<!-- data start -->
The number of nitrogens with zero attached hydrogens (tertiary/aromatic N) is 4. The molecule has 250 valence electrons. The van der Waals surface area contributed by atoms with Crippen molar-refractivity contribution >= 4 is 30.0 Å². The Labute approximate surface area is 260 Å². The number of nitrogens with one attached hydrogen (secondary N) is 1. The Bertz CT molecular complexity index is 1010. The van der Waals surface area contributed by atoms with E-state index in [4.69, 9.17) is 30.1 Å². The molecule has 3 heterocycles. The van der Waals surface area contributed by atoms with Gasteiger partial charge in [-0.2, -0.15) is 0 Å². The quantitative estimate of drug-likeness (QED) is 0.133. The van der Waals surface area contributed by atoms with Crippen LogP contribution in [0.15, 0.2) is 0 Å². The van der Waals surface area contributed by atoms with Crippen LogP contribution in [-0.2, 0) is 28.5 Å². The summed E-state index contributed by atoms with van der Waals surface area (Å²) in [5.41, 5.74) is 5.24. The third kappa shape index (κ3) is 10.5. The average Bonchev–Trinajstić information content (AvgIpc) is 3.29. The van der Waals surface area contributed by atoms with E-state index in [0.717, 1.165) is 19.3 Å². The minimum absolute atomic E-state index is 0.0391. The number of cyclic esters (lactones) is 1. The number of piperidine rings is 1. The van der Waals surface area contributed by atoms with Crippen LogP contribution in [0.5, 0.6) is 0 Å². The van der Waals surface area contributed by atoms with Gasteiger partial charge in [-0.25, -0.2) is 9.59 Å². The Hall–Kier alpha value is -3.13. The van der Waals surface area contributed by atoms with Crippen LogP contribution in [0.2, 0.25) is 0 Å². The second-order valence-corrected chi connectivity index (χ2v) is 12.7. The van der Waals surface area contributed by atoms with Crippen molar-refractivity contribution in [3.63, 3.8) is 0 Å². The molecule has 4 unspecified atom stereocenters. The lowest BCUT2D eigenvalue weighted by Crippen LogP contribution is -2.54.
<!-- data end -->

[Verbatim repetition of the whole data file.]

The number of nitrogens with zero attached hydrogens (tertiary/aromatic N) is 4. The molecule has 250 valence electrons. The van der Waals surface area contributed by atoms with Crippen molar-refractivity contribution >= 4 is 30.0 Å². The Labute approximate surface area is 260 Å². The number of nitrogens with one attached hydrogen (secondary N) is 1. The Bertz CT molecular complexity index is 1010. The van der Waals surface area contributed by atoms with E-state index in [4.69, 9.17) is 30.1 Å². The molecule has 3 heterocycles. The van der Waals surface area contributed by atoms with Gasteiger partial charge in [-0.2, -0.15) is 0 Å². The quantitative estimate of drug-likeness (QED) is 0.133. The van der Waals surface area contributed by atoms with Crippen LogP contribution in [0.15, 0.2) is 0 Å². The van der Waals surface area contributed by atoms with Crippen LogP contribution in [-0.2, 0) is 28.5 Å². The summed E-state index contributed by atoms with van der Waals surface area (Å²) in [5.41, 5.74) is 5.24. The third kappa shape index (κ3) is 10.5. The average Bonchev–Trinajstić information content (AvgIpc) is 3.29. The van der Waals surface area contributed by atoms with E-state index in [0.717, 1.165) is 19.3 Å². The minimum absolute atomic E-state index is 0.0391. The number of cyclic esters (lactones) is 1. The number of piperidine rings is 1. The van der Waals surface area contributed by atoms with Crippen LogP contribution in [0.5, 0.6) is 0 Å². The van der Waals surface area contributed by atoms with Gasteiger partial charge in [-0.25, -0.2) is 9.59 Å². The Hall–Kier alpha value is -3.13. The van der Waals surface area contributed by atoms with Crippen LogP contribution in [0.2, 0.25) is 0 Å². The second-order valence-corrected chi connectivity index (χ2v) is 12.7. The van der Waals surface area contributed by atoms with Crippen molar-refractivity contribution in [3.63, 3.8) is 0 Å². The molecule has 4 unspecified atom stereocenters. The lowest BCUT2D eigenvalue weighted by Crippen LogP contribution is -2.54.